The forgettable competence of Dariusburst SP
Dariusburst: SP is about as rote a shmup as you could ever hope to play. SP stands for Second Prologue, so I guess Dariusburst proper won’t start until a later game. Taito, whose Space Invaders shmups are downright inspired, has carefully leached this prologue to Dariusburst of anything resembling enthusiasm, energy, variation, personality, or unique gameplay, much less innovation. They just sort of plop this one down without much more than overly colorful graphics. You could say Dariusburst looks suitably HD, which is a pretty decent acccomplishment for a universal app (contrast this with Cave’s universal shooters, with the pixellated oversampled look of a game punching above its weight class). At least Dariusburst controls well, which is worth noting given that Space Invaders Infinity Gene has a weird and sometimes fatal jankiness in comparison.
Beyond that, there’s not much to say beyond listing features. A typical game of Dariusburst progresses through a branching series of missions, each ending in a boss. The theme seems to be mostly gray robot shellfish with dashes of primary colors. The replayability, such as it is, comes from whether you go from level C to level D or from level C to level E. After that, will you choose F, G, or H? It’s a bit like plunging through a parking deck with no idea where you parked your car. Just pick a level and go with it. The only real claim to variation is that each of the four ships has different stats, but mostly different superweapons. Fill burst gauge. Empty for massive damage. Repeat. Some of the superweapons are more hands-on that your usual “press bomb button to clear screen”, but it takes a lot of rote shmupping to get much mileage from these.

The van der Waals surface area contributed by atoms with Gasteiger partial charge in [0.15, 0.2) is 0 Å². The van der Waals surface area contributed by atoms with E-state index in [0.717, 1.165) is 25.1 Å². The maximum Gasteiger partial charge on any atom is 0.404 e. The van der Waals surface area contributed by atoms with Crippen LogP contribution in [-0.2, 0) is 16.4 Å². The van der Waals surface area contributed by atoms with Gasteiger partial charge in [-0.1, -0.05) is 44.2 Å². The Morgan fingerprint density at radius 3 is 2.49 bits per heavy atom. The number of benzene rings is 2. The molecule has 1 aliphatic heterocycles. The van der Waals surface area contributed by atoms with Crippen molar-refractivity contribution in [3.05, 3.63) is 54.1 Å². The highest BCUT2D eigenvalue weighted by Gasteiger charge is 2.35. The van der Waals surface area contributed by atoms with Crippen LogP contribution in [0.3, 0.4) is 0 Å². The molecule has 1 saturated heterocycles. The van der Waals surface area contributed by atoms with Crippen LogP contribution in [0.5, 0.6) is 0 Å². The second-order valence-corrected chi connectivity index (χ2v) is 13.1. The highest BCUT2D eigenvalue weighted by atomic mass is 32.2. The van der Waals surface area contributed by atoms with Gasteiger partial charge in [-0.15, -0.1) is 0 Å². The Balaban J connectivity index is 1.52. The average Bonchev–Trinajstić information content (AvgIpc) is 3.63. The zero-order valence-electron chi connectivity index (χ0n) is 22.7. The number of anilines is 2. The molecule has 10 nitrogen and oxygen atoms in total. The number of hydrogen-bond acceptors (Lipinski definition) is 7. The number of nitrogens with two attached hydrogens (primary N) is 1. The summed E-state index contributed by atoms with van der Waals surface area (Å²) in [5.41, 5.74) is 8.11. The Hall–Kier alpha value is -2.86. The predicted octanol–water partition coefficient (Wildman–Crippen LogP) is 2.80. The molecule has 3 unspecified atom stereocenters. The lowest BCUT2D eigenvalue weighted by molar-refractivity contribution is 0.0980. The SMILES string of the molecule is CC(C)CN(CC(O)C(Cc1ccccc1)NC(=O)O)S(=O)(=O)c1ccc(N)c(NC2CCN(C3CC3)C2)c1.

With its forgettable competence, Dariusburst very nearly turned me off of the entire genre of iPad shmups. That would have been a real shame, since the iPad is ideally suited for shmups, even if they’re not normally your thing. The controls, graphics, and time commitment — anywhere from three minutes to an hour — are perfect for the iPad. If you’re used to controlling a shmup with a joystick, or even a mouse, you’re in for a real treat when you discover how gratifying it is to meticulously finger your way through a bullet pattern. What’s more, you can find some remarkable creativity in iPad shmups. I’ve spent the last two weeks very nearly rubbing the fingerprints off my right index finger, and not because Dariusburst: Second Prologue is any good. Instead, I’ve found some absolute treasures that I’ll be reviewing all week.
So, enough with the prologues. We’ll get to the real shmups starting tomorrow.